Safety is my job: Mike Rantell

Article by Robin Turney FIChemE

Robin Turney speaks to Mike Rantell about his role in safety at Novartis

FOR THIS issue of Safety is my Job I interviewed Mike Rantell, who works as Process Safety Lead for Novartis Grimsby, making active pharmaceutical ingredients. He graduated from Cambridge University, UK in 1993 with a Master’s of Engineering in Chemical Engineering and is a Chartered Member of the Institution (MIChemE). He is also a Professional Process Safety Engineer as well as being qualified as a certified process safety professional through the American Centre for Chemical and Process Safety (CCPS).



“My responsibilities on site encompass all things process safety as the site lead within the HSE section. Specific responsibilities include leading HAZOP, HAZID and LOPA studies. I also lead audits ensuring our management systems are working and report our process safety performance indicators to the site leadership team. I led the 5-year review of the site’s COMAH Safety Report, ensuring the right subject matter experts were involved at the right time.

“The aspects of process safety that I apply are based on the Novartis Global Operating Procedure for process safety, which in turn is based on the CCPS 20 elements of process safety management. For example, one CCPS process safety element is compliance with standards. This means ensuring the site complies with legal standards such as DSEAR and its published approved code of practice, but also with recognised industry good practice. These include standards like IEC61511 for functional safety or HSE-published guidance such as HSG176 for storage of flammable liquids in tanks. So keeping knowledgeable about current good practice is a key part of the role.”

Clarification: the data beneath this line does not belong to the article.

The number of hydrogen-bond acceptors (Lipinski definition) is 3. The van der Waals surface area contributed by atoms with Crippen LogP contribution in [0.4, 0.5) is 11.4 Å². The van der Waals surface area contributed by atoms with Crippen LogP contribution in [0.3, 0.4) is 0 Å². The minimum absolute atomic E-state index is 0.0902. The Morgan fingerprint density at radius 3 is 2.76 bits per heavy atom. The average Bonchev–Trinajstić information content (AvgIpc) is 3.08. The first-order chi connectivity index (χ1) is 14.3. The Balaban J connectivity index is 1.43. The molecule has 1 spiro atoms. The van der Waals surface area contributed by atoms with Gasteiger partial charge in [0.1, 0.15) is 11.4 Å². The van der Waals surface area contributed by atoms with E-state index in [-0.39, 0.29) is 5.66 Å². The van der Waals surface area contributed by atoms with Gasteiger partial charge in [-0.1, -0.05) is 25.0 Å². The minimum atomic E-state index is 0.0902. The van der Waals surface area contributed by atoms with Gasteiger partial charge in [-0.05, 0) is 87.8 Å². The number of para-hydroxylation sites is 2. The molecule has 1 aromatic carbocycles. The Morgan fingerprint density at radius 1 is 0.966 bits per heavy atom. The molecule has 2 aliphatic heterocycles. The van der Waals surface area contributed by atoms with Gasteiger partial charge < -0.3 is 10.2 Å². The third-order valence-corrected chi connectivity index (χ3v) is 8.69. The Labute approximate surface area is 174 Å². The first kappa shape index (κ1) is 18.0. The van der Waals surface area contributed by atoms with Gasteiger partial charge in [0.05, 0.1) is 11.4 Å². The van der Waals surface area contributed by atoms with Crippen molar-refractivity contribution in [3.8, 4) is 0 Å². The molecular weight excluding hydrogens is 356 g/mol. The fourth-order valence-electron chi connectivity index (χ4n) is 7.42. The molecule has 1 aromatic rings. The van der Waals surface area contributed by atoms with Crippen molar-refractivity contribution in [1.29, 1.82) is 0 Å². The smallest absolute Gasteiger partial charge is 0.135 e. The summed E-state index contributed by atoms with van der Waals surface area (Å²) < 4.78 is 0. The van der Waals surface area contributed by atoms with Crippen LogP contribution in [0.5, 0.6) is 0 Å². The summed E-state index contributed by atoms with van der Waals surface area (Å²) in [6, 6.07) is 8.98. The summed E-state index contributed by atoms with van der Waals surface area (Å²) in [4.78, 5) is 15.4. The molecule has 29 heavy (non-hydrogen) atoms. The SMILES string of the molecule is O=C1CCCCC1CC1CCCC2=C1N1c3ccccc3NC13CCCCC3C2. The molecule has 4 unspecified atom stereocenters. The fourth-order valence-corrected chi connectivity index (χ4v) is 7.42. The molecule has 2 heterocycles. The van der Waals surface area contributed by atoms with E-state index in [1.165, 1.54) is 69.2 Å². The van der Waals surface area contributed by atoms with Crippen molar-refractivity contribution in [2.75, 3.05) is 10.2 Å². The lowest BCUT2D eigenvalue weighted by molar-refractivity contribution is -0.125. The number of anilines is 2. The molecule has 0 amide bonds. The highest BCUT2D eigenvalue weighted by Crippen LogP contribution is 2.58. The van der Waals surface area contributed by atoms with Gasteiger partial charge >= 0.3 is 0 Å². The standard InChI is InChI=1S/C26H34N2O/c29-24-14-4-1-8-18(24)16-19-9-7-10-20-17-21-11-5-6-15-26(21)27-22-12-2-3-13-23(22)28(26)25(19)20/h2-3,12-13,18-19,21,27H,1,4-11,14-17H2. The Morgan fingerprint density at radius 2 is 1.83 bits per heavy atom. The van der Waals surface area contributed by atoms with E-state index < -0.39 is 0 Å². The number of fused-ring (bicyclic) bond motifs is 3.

“It might include leading a team review of an existing HAZOP or process hazard analysis. Often, temporary plant modifications require a simpler task-based risk analysis to ensure the change is fully assessed. I regularly interact with operations and engineering in order to ensure risk assessments are accurate as well as providing process safety expertise when relevant near-misses or incidents occur. Health and Safety Executive COMAH interventions come around relatively frequently. That means most weeks we are preparing for one visit or other. I am often called upon to present to the regulator, so preparation is key to ensure the right information is presented clearly that answers the questions posed by the agenda.

“I’ve always found that the most interesting parts of a job are when I’m learning something new, and in this role there’s always something new to learn. I’m lucky enough to be involved with cross-industry best practice groups. This allows me to talk to fellow process safety experts and see how good practices are implemented in other industries and sectors and learn from their experience. Another aspect I find interesting is the sheer variety of hazardous materials used both historically and currently. Highly flammable solvents are our ‘bread and butter’, but we also have used anhydrous hydrogen chloride, pyrophorics, water reactives, hydrogen and highly toxic substances. When a new process is implemented on site, then new materials have to be handled. It is therefore part of my role to understand the hazards and so help to define and agree the right measures are in place for safe operations.”